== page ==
Since 1989, the league has allowed each franchise to maintain a practice squad of up to eight players for what is essentially a scout team, but is often viewed as mini developmental unit. Any team is granted a ninth member on the squad as part of the league's International Development Practice Squad Program, so long as the player is foreign born and their primary residence falls outside of the United States.

For the 2012 season, these practice-only players make $5,700 per week, but because they are not considered members of the active roster, are not entitled to a pension or other benefits. Players are eligible to join the practice squad if they do not have an accrued season of NFL experience, which is defined as six games on an active roster, or as long as they are a free agent who was active for fewer than nine games in their one accrued season. For all intents and purposes, someone can be on a practice squad for up to three seasons, and it is fairly common to see a player like Lewis elevated from this designation to the active roster for a game based on injuries, then waived back to the practice unit by the following week.

Players like Johnson, who have multiple seasons of NFL experience, are not eligible to join a practice squad, though that would undeniably be a step backwards in their careers. For instance, it is difficult to imagine other players clamoring to get back into the league, such as Vince Young, Terrell Owens or Chad Johnson, joining a practice squad. But as illustrated with the Browns this week, the position does fill a need, as well as provide less accomplished players a chance to eventually make a roster.

Still, before Cleveland picked him up, this leaves veterans in Josh Johnson's position at a loss for options. Where NFL Europe helped players to mature and polish their skills in what was the league's feeder system, no such track currently exists, and its former value is hard to argue. In 2006, 201 players with NFL Europe experience appeared on active NFL rosters. In 2004, it was even more at 262. There have also been 27 quarterbacks to start in the league after time overseas, including Jake Delhomme, an alum of both the Amsterdam Admirals and Frankfurt Galaxy before leading the Carolina Panthers to the Super Bowl in 2004.

Former NFL Europe quarterbacks also include Kurt Warner, Jon Kitna, Brad Johnson and Shaun Hill. Several upper echelon kickers have been the benefactors of the time abroad too, namely David Akers, Adam Vinatieri and Matt Bryant. Among others, a couple more notable for NFL Europe experience are Fred Jackson and James Harrison.

In the absence of NFL Europe, Fassel thinks the UFL could make the perfect feeder system for the top pro league.

"It should be," he said. "I think it could work out well for everybody that way. It's the only major sport that doesn't have a developmental league or minor league. It's the only one -- and it's the one with the most injuries. It'd be as much up to the NFL, and us too. But you know, any year there could be some talk."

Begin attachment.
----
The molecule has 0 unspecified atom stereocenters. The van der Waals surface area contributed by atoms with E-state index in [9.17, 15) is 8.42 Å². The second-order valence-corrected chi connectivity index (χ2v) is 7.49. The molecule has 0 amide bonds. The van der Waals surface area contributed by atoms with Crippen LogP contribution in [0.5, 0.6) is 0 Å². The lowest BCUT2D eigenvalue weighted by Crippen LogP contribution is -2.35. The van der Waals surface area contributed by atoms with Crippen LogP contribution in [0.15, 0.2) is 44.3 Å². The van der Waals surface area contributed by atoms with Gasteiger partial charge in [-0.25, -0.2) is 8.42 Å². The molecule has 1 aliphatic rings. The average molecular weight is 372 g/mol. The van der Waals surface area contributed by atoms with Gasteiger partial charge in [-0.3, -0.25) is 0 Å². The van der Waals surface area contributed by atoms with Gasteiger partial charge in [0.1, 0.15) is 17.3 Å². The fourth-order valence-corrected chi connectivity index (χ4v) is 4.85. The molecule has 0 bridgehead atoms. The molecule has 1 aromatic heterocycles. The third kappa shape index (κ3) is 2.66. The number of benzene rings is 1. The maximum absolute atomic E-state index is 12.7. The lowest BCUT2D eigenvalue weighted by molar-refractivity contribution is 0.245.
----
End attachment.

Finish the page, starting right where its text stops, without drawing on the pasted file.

NFL commissioner Roger Goodell broached the idea of re-launching a developmental league in 2009, and once again called doing so a possibility in May, but offered few details.

"We have talked a great deal about the idea of a developmental league," Goodell said at the league's spring meeting. "We actually think that there could be a role for that. Particularly with the changes in the Collective Bargaining Agreement, the limited amount of time the younger players have to either be evaluated or develop their own skills. It is something we will continue to pursue."

As one of the last remaining chances for players to break into the league, the NFL presently offers a handful of regional combines after acquiring a smaller outfit in 2011. If a player performs well enough there, he is brought into an invite-only super regional event, which for this upcoming offseason will take place in Dallas in April. Last year, four players were drafted out of the 162 invitees with another 63 signed to preseason 90-man rosters as undrafted free agents.

Johnson had a few NFL tryouts, with Houston, Seattle and Chicago, after recovering from his knee injury and leading the Mountain Lions to their only win of the season before the UFL shuttered. With no workout, he then signed with Cleveland right off the street. However, beyond the one game to end the season, as the Browns will once again miss the playoffs, there are no guarantees for Johnson who will probably function as a reserve and not play. More than likely, assuming it's not with Cleveland, he will then sign with another team during the offseason for at least one more opportunity in the league when rosters expand.

As a four-year veteran, Johnson is better off than the many in a similar circumstance in that he achieved a pension from the league, which requires at least three games on an active roster for four seasons. While Commissioner Goodell and NFL Players Association executive director DeMaurice Smith have in the past squabbled over what the average length of a player's career actually is -- Smith says it's closer to three years, Goodell, six -- there is no question several who have played in the NFL move on without reaching the threshold for long-term benefits and health care.

Like any number of those like him though, with little or no support from the league after leaving college early to chase their NFL dreams, Johnson acknowledged that he's not sure what he would do for a living if he continues to be unable to secure a long-term option in pro football. Nonetheless, he maintains that pursuing a bigger role in the league after ultimately not re-upping with the Buccaneers was the correct choice.

"With the situation at the time, what I wanted for myself and for my life, that was the right decision," he said. "Right now, it might not look like it, it might not reflect that way, but hey, you live and you learn, and you choose that path that you have. We create our own lanes for the most part, as much as we can. But I understood the risk I was taking for everything I did. That's just how it works sometimes."

Johnson also recognizes that the NFL, which right or wrong is relatively open about the fact that it primarily uses the NCAA as its minor-league system, is not necessarily there to do many favors.

"They do what they feel is necessary for them," he said. "It's a business. Business decisions sometimes come before personal or football decisions, so you've just got to take it."